When Christine Gneiding of Intra American Metals Inc became chair of the Indiana Chapter’s Scholarship program in 2013, she wanted to make a few changes. She wanted to help the students who hover in the middle of the financial and academic spectrum and may be less likely to receive scholarships than their peers who fall close to each end.

“There’s a whole group of kids who are trying their best to be good students but are competing with the students who get solid A’s,” she says. “This group of students may have parents or guardians who make a little too much to qualify for financial aid. It’s the students in this group who are our targets for the annual scholarship.”

To help those students stand out and receive acknowledgement for their hard work and achievements Gneiding decided to add a new feature to the application. Along with typical elements like grades, GPA, and SAT/ACT scores, applicants must also include the last four years of their extracurricular activities.

“We want to know what they’re doing in addition to school,” Gneiding explains. “Are they participating in clubs or sports teams? Are they doing any volunteer work? Are they working full-time or part-time? What are they doing in their communities? How are they giving back? These activities have become a very important factor in determining who receives the scholarships.”

This year, the chapter awarded four scholarships to students in its annual scholarship program. Each student will receive $2,500 to apply toward tuition in any accredited educational institution designed to meet the requirements for an academic, professional, or occupational degree conferred by a college, university, or other accredited school as listed by the U.S. Department of Education.

Scholarships may be awarded on a continuing basis; however, the applicant must reapply each year for additional scholarship funding. “So, that means over the years we’ve gotten several repeats,” Gneiding says. “This year, two recipients were students who applied and received the scholarship last year. We’ve had several recipients who have received our scholarship two to three years in a row, it’s like our little family.”

Over the years, students have been represented by a broad spectrum of member companies. “We’ve given scholarships to students whose parent or guardian has been employed by our chapter’s largest member companies, and also by small, family-owned firms,” Gneiding notes.

Already deeply involved in ISRI, Gneiding says chairing the scholarship program is one of the most enjoyable activities she does for her chapter. “This is something I love,” she says. “Getting to know the students, getting to call them up when they’re submitting and give them advice on their applications, reminding them that they need to fill out the entire form and get them in on time.”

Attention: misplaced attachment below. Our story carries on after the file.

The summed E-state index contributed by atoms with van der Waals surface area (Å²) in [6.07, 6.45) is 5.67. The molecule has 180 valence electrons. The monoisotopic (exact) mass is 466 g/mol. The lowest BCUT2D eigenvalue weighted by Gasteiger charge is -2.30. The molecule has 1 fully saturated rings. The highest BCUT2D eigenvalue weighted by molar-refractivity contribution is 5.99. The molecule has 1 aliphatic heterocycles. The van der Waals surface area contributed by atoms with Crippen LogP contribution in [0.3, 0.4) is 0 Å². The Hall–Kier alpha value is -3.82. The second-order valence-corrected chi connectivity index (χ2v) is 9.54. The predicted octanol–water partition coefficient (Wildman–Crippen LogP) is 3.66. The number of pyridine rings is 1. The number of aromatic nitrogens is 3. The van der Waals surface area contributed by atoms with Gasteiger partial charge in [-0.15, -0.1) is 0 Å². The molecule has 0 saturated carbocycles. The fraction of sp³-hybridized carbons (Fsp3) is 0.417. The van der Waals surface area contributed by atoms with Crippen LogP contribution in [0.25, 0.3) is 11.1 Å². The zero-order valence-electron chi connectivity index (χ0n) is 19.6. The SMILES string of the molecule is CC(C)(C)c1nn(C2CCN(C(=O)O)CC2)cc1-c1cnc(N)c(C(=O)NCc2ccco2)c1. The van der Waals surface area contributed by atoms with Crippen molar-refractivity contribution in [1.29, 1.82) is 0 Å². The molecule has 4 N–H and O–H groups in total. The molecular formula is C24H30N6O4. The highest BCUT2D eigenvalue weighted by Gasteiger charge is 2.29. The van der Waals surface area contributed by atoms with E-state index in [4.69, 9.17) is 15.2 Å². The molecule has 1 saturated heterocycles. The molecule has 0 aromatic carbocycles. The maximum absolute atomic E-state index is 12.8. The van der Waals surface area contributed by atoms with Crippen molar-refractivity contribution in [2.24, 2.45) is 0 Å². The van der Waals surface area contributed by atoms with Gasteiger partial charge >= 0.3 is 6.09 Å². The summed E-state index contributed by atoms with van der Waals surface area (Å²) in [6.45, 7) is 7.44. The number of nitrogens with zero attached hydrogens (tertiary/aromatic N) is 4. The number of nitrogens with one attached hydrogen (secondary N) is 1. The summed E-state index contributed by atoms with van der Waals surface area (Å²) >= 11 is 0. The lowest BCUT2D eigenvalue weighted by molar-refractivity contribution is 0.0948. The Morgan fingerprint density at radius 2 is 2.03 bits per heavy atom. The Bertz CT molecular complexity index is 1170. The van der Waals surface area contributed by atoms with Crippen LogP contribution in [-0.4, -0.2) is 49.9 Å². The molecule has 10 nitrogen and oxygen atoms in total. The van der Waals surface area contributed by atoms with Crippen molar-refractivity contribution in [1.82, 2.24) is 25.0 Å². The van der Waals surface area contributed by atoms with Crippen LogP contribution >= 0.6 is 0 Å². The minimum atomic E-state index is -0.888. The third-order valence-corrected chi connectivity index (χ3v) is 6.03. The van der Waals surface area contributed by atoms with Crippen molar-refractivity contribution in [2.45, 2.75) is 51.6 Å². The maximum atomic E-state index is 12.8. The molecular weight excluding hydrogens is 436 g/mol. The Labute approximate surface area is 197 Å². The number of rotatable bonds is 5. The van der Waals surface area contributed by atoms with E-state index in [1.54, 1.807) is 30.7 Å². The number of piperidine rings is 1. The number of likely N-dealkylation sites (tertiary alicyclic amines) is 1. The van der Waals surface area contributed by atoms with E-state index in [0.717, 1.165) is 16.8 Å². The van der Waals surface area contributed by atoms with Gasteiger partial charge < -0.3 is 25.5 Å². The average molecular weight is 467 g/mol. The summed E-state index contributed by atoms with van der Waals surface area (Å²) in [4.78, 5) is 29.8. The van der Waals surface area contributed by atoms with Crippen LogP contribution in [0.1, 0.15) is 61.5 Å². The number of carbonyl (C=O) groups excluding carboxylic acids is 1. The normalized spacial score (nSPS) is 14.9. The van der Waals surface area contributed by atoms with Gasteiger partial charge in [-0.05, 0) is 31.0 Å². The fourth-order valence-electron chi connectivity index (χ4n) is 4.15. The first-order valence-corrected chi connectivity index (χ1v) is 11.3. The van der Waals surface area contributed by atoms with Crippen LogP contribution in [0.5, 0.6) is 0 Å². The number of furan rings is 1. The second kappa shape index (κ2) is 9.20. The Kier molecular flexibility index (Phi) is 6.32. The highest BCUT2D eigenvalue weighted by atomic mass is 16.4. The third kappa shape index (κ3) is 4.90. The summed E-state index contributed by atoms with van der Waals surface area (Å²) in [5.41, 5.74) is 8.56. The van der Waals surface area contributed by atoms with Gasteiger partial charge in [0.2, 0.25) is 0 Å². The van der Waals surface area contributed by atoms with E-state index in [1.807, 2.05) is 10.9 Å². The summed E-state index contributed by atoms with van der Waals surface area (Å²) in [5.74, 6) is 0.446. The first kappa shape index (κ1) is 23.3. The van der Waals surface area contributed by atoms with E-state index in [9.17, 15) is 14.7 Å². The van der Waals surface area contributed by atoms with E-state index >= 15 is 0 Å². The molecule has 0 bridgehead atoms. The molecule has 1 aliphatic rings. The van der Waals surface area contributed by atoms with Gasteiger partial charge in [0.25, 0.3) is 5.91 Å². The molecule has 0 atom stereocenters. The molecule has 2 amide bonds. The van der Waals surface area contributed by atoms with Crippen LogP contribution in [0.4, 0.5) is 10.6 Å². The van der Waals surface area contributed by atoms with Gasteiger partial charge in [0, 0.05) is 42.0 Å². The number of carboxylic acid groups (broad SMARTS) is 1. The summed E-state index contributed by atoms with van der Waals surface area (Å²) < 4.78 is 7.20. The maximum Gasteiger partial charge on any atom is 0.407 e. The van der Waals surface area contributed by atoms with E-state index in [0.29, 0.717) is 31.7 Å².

ISRI members from other chapters have reached out to Gneiding for recommendations on how to run their respective chapter or region’s scholarship program based on the success of Indiana’s. “It’s a testament to our chapter,” she says. “[Members from other chapters] ask us for advice on their scholarship process and what they can do to encourage more applicants each year. As Indiana goes, we’re proud of the scholarship.”

The funds for the scholarship are raised by the chapter’s annual golf tournament. This year the chapter will hold its tournament at the Brickyard Crossing on Sept. 1. “We invite the scholarship recipients and their families to attend the dinner at the golf tournament and meet some of the members,” Gneiding says.

One year, a mother of an awardee approached Gneiding during the dinner with tears of happiness. “She told me she was so appreciative of the scholarship,” Gneiding recalls. “To do that for a family who is on the edge of choosing whether or not to send their children to school, if our scholarship can help give them that push…that’s why we do this.”

Several of the students and their families, especially those who have received the scholarship for several years in a row, have stayed in touch with the Indiana chapter. “They end up becoming long-term members of our chapter,” Gneiding says.

This year’s scholarship winners, along with their sponsoring ISRI/Indiana Chapter member company/location and the school they will attend, are as follows:

  • Cassady Coomes, J. Trockman & Sons (Evansville, Ind.); Murray State University
  • Makayla Cunningham, Steel Dynamics Inc. (Fort Wayne, Ind.); Indiana University South Bend
  • Julian Osselaer, Superior Aluminum Alloys (New Haven, Ind.); Kankakee Community College
  • Madison Shrider, Metal Source (Wabash, Ind.); Trine University

There’s always something that surprises Gneiding about the awardees each year. This year, one of the applicants had a story that stood out to the chapter board. “The recipient had been planning to go to the military and decided last minute not to because he was offered a sports package at a local university,” Gneiding says.

In his application, he explained that he decided to take the opportunity to attend college but hadn’t gotten the financials sorted due to the last-minute change in plans. “His story really stood out to everyone on the chapter board,” Gneiding recalls. “It’s those applicants we always look for; we want to give the annual scholarship to students who can really use it.”

Featured photo credit: Joan Kwamboka on Unsplash. Body photo caption: Indiana Chapter members attending annual golf tournament that raises funds for scholarship program. Body photo credit: Christine Gneiding.

Hannah Carvalho

Hannah Carvalho

Hannah Carvalho is the Editorial Director at ReMA. She's interested in a wide range of topics in the recycled materials industry and is always eager to learn more. She graduated from Bryn Mawr College, where she majored in History and a minored in Creative Writing. She lives in Washington, DC with her husband.